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DIRECTIONS 1. In a large ovenproof skillet over medium-high heat, add 1 tbsp olive oil. 2. Season chicken with salt and pepper, and add it to pan. Cook chicken for 5 minutes on each side, then remove pan from heat. 3. In a bowl, combine panko, Parmesan cheese, and butter. 4. Spread pesto over chicken and top with panko mixture. 5. Broil chicken for 2 minutes on high heat until browned. 6. In a skillet, heat remaining oil over medium-high heat. 7. Add tomatoes and cook for 6 minutes. 8. Add garlic and cook for 30 seconds, stirring constantly. 9. Season tomato mixture with salt and pepper, and add red wine vinegar. 10. Serve tomatoes with broiled chicken. Inspired by CookingLight.com

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INSIDE 436 N. Roxbury Dr. #202 Beverly Hills, CA 90210

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The Art Form That Is Cosmetic Dentistry Ditch the Energy Drinks

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How Dentistry of the Past Is Still Affecting People Today Should We Be Concerned About Chlorinated Water? Pesto Chicken With Blistered Tomatoes 3 Eco-Friendly Home Swaps to Make During Spring- Cleaning

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It takes a special kind of person to enjoy spring- cleaning. For most of us, the satisfaction of a clean house doesn’t quite outweigh the hours of scrubbing, sorting, and slogging through heaps of unnecessary stuff. If you’re struggling to find the motivation to start your spring-cleaning, try flipping the paradigm: Instead of spring-cleaning, think of what you’re doing as spring- greening, and make some eco-friendly swaps along the way. Here are a few ideas to get you started. 1. Swap your plastic spray bottles for bulk or DIY cleaning products. According to a Statista report, in 2019, the household cleaners market was worthmore than $31 billion, and it’s continuously growing. You can save money on cleaning supplies by taking the green route. When your current stock runs out, try buying bulk cleaners or making your own. Both options will save plastic because you can reuse your bottles, and they can help you avoid the harmful chemicals found inmost cleaners. Visit UnderATinRoof.com and read the blog post “Zero Waste Cleaning Supplies + Recipes” to get started.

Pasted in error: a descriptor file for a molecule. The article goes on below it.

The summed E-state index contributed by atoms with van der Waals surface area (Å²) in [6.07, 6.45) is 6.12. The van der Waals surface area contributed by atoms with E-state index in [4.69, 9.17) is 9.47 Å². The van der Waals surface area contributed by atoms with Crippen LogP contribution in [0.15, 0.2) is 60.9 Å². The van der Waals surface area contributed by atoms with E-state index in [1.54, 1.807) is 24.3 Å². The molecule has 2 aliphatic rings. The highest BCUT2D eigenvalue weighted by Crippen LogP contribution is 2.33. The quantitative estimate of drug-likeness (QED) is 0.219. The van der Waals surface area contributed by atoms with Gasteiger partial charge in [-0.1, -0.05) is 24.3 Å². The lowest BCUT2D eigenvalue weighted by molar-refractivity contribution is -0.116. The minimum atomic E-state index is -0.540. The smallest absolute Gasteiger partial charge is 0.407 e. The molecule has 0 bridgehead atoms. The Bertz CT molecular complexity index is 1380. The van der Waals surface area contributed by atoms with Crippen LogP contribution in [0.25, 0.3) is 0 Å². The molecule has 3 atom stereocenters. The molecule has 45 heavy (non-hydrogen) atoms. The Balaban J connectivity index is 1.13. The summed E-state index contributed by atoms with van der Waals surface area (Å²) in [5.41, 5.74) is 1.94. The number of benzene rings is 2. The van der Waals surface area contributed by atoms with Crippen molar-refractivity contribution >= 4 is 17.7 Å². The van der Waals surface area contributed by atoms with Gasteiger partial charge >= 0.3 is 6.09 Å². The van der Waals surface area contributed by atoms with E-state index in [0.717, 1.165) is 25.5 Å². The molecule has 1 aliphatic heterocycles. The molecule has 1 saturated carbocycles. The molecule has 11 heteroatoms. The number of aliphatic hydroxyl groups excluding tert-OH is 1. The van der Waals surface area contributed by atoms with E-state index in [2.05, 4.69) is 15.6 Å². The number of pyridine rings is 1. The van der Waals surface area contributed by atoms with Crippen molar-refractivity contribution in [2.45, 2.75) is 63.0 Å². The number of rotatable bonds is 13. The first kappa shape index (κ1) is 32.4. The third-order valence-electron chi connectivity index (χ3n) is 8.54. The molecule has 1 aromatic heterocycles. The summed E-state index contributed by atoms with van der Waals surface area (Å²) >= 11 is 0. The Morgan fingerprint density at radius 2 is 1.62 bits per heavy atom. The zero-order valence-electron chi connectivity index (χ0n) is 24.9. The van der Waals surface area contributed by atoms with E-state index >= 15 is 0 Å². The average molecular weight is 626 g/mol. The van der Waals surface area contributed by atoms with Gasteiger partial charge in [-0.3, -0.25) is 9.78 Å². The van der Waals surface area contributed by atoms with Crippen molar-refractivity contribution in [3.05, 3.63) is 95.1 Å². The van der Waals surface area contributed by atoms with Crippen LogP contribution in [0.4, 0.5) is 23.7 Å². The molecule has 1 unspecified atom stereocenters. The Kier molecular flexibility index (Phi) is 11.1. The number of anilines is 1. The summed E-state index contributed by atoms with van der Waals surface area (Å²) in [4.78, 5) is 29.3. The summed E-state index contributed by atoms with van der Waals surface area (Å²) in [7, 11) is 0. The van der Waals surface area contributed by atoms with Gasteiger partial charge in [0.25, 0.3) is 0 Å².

Your Guide to Spring- Greening 3 Eco-Friendly Home Swaps to Make When You Declutter

your comfort zone. This spring, try exploring greener alternatives like plant-based bulk laundry powder (Molly’s Suds is an excellent source). Or, if you’re feeling really adventurous, you can even try adding all-natural cleaners like soap nuts or English ivy to your laundry loads. For more on the former, search “soap nuts” on 1MillionWomen.com, and read up on ivy detergent at Permacrafters.com/English-Ivy- Laundry-Detergent. 3. Say goodbye to paper towels. Paper towels are a mainstay in American homes, but do we really need themwhen a good old-

fashioned rag can do the job? According to the Ocean Conservancy, 13 billion pounds of paper towels are tossed in the U.S. each year! This spring, quit paper towels and keep a stash of dish rags under the sink to do your dirty work. When you’re cleaning out your closet, you can even cut up old T-shirts and add them to your rag stash! If you’re brave, try giving up tissues, too—an old-school hanky does the trick. If you’ve made all three of these swaps, don’t stop there! To continue your green journey, visit any of the blogs mentioned above and start browsing.

2. Explore alternative laundry detergents. If you’re used to using a plastic jug of liquid laundry detergent, it’s time to step out of